When it comes to auctioning off a repossessed storage unit, both the delinquent tenant and the storage company have strong interest in seeing this process carried out legally. That’s because the tenant usually wants their belongings back or to prevent a sale, whereas the self storage company needs to be careful to protect itself against a potentially devastating wrongful sale lawsuit. Most of the time, when we’re talking about wrongful sale lawsuits pertaining to the storage industry, all it takes is one or two slip-ups on the part of the property manager concerned with handling the delinquent storage locker.
The Law’s Probably on Your Side
Unfortunately for self storage companies, the law caters more to the comfort and protection of the delinquent tenant. Most state laws pertaining to liens and the repossessing of delinquent lockers stipulate that the company must make several well-documented attempts to contact the late tenant directly in order to inform them of their situation and give them a chance to pay their past due rent. The first step in this whole process usually occurs once the tenant passes their grace period (if any should exist) for making a given month’s rent payment. After this point, most self storage companies will apply a late fee and try to get in touch with the tenant to inform them of their tardiness and to lay out the future consequences.
Storage companies do this to encourage timely rent payments that they can count on, as well as to discourage late tenants from thinking they can continue to drag on without making a rent payment. By outlining the future consequences, such as additional (usually larger) late fees and an overlock that prevents the tenant from accessing their belongings, the self storage company makes it clear that being late with the rent payment is not “okay”. It’s also around this time that the company and the property manager must take special care to begin observing every notification procedure to the exact letter of the law. Keep in mind that every halfway decent self storage company will do everything in their power to prevent a wrongful sale of an auction unit. A single wrongful sale suit could cost a company $25-35K on, sometimes before legal fees!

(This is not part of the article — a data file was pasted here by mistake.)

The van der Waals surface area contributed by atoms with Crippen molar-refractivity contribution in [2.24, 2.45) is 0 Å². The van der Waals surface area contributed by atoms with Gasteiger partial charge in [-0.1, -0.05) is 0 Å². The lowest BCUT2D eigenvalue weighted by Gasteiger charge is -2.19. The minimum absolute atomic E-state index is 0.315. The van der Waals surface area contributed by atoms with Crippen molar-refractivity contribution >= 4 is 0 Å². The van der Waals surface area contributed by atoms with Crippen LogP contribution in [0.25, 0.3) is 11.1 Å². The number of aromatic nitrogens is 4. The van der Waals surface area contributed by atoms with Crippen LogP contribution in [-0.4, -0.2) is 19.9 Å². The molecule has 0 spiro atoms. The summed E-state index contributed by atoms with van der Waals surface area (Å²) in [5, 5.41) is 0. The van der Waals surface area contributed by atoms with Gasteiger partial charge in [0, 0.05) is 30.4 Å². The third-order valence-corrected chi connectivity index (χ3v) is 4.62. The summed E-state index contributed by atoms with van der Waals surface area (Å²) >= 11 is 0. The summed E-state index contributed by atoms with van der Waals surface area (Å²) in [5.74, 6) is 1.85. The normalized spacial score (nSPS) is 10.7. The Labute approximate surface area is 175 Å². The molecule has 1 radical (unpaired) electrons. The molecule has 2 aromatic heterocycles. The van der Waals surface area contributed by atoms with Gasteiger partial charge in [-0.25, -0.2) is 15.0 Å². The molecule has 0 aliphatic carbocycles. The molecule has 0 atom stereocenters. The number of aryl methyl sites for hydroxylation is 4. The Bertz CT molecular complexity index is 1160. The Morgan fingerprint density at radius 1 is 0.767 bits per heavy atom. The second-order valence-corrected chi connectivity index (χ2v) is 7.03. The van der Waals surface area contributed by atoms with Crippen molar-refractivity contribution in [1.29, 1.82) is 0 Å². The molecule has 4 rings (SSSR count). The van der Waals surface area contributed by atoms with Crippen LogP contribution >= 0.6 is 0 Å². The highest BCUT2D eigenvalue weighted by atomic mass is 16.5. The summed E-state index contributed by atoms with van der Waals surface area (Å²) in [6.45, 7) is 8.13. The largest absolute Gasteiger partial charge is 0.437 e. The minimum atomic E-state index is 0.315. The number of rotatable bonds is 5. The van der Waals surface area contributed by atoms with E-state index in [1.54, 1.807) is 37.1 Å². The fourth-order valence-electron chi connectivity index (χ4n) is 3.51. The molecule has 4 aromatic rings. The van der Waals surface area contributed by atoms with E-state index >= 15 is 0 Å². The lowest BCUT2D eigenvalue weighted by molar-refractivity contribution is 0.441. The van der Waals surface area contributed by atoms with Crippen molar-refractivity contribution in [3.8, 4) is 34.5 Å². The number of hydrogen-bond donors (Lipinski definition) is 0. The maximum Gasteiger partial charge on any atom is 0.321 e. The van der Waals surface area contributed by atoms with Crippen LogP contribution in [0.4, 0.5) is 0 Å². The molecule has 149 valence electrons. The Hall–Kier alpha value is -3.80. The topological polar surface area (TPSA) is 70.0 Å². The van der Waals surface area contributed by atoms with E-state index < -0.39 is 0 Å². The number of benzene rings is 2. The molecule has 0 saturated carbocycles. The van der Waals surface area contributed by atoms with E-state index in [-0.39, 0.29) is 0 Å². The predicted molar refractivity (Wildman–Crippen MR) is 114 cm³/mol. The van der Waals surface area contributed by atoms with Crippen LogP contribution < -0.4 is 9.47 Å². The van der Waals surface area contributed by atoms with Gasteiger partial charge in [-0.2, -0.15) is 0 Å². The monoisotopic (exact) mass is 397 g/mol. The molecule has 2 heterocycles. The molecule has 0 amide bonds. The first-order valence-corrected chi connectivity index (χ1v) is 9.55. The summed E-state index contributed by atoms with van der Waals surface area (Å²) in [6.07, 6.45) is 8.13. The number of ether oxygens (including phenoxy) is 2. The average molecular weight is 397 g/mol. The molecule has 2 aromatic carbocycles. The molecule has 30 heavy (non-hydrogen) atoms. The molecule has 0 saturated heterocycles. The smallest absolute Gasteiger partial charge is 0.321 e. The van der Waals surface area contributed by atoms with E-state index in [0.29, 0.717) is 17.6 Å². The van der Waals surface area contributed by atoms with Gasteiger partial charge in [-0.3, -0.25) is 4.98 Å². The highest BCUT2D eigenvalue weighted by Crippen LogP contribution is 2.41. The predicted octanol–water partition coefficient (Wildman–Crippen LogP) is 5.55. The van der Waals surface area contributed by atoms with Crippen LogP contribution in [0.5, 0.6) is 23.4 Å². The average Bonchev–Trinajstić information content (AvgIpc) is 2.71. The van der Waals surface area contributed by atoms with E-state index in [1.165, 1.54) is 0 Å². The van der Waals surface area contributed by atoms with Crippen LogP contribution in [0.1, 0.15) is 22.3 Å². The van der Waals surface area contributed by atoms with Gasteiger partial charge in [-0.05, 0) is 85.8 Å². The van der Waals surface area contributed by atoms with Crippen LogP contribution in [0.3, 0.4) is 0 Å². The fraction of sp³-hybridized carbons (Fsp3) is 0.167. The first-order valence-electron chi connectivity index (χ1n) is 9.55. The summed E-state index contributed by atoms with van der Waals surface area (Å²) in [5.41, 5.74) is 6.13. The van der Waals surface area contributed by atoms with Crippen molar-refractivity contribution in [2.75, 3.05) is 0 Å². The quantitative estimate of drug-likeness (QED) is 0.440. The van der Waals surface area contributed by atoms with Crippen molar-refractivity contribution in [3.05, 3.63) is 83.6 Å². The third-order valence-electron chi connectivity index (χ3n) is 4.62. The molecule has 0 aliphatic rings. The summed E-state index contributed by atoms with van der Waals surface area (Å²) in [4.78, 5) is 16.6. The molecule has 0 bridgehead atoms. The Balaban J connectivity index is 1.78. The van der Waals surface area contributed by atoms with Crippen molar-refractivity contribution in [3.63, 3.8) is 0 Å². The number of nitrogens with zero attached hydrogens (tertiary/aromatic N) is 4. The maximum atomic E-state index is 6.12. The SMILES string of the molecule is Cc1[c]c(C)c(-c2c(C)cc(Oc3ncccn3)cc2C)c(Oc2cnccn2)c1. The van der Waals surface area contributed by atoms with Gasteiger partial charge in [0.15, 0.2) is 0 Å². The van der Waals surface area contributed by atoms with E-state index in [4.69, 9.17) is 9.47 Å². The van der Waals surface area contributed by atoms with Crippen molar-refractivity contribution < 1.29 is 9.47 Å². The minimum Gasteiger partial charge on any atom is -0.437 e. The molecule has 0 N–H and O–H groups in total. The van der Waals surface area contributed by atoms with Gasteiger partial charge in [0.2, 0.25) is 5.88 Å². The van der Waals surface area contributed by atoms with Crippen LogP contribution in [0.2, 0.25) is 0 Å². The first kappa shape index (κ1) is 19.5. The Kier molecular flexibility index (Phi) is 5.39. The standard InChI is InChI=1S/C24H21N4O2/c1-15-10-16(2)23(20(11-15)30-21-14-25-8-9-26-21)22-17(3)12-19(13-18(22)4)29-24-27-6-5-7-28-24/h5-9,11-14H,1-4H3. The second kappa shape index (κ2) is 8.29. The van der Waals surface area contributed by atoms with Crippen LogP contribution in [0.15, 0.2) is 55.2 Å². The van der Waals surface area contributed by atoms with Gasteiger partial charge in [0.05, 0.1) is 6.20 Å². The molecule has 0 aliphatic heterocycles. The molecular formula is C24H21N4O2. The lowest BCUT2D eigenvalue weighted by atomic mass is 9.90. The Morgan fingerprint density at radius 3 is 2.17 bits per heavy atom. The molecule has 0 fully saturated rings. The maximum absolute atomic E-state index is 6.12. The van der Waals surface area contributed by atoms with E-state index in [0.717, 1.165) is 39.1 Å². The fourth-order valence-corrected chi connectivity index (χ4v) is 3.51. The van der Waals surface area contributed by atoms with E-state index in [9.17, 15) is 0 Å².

Understanding Your Rights as a Storage Customer
The lien process does not technically begin in most states until 30 days after a missed rent payment. In the meantime, you can expect your storage company to have given you at least one late fee and possibly a 15 day pre-lien fee before you technically fall under the legal constrictions of a lien. While some storage companies try to use an overlock to compel their late tenants to pay up in full, check to make sure you know your state’s lien law well. Many times that a company goes and places an overlock on your unit or locks you out at the electronic entry gate, they will do so banking on the probability that you’re not familiar enough with your state’s lien law to call them on it. If your storage company does not yet have a legal lien on your unit, but they overlock you before the 30 day mark, you may have a legal right to access your things and in some cases compel the company to allow you into your unit.
However, you will still always be obligated for the full rent payment amount, and if you let it go on for too long you will only be increasing the amount you pay through the accumulation of late fees.
So, How do Most Wrongful Sales Occur?
As we mentioned before, the self storage company is almost always nervous about the possibility of a wrongful sale. That’s why they take the various self-protective steps along the way so seriously. In legally enforcing a lien and eventually sending your unit to auction, the company must be able to furnish proof that they attempted to contact you to the best of their ability at every crucial date along the way.
When a company gives you a pre-lien notice, usually at the 15 day mark, they will make two copies: One copy goes out to your last given mailing address and the other gets post-marked and goes right into your hard file. This allows the company to present proof that they attempted to contact you way back when, once the delinquency had just started. This is also one of the biggest ways a self storage company can screw up and leave themselves vulnerable to a wrongful sale suit – one that they’re likely to lose! If you have any reason to believe that a storage company attempting to enforce a lien against your belongings has not been keeping up with their timely postmarking and retaining of all copies of correspondence, you might have a wrongful sale case.
Keeping an Eye on Your Property Manager
The problem is that most of the time you won’t know whether or not the management is on top of their game and dotting all their I’s and they certainly won’t be the ones to tell you they’ve flubbed! One good sign that your property manager has made a major screw up that would leave them vulnerable to a wrongful sale suit is their continued reluctance to actually send your unit to auction and commit to the sale by buying ad space in the local paper and running the announcement. Often times, a property manager who knows they have no legal ground to stand on, most likely because they have screwed up their mailings and records keeping, will just keep using the empty threat of an imminent auction to try and scare some partial payments out of you to keep their facility’s bottom line looking good. Don’t be intimidated. If you ask your property manager to furnish you with proof that they attempted to contact you via regular postal mail and they either stall or refuse for some poor reason, chances are they haven’t kept up their legal obligation to inform you of your delinquency. If they haven’t their sale of your unit via public auction probably won’t stand up in court, meaning you’ll be entitled to pursue them for a wrongful sale.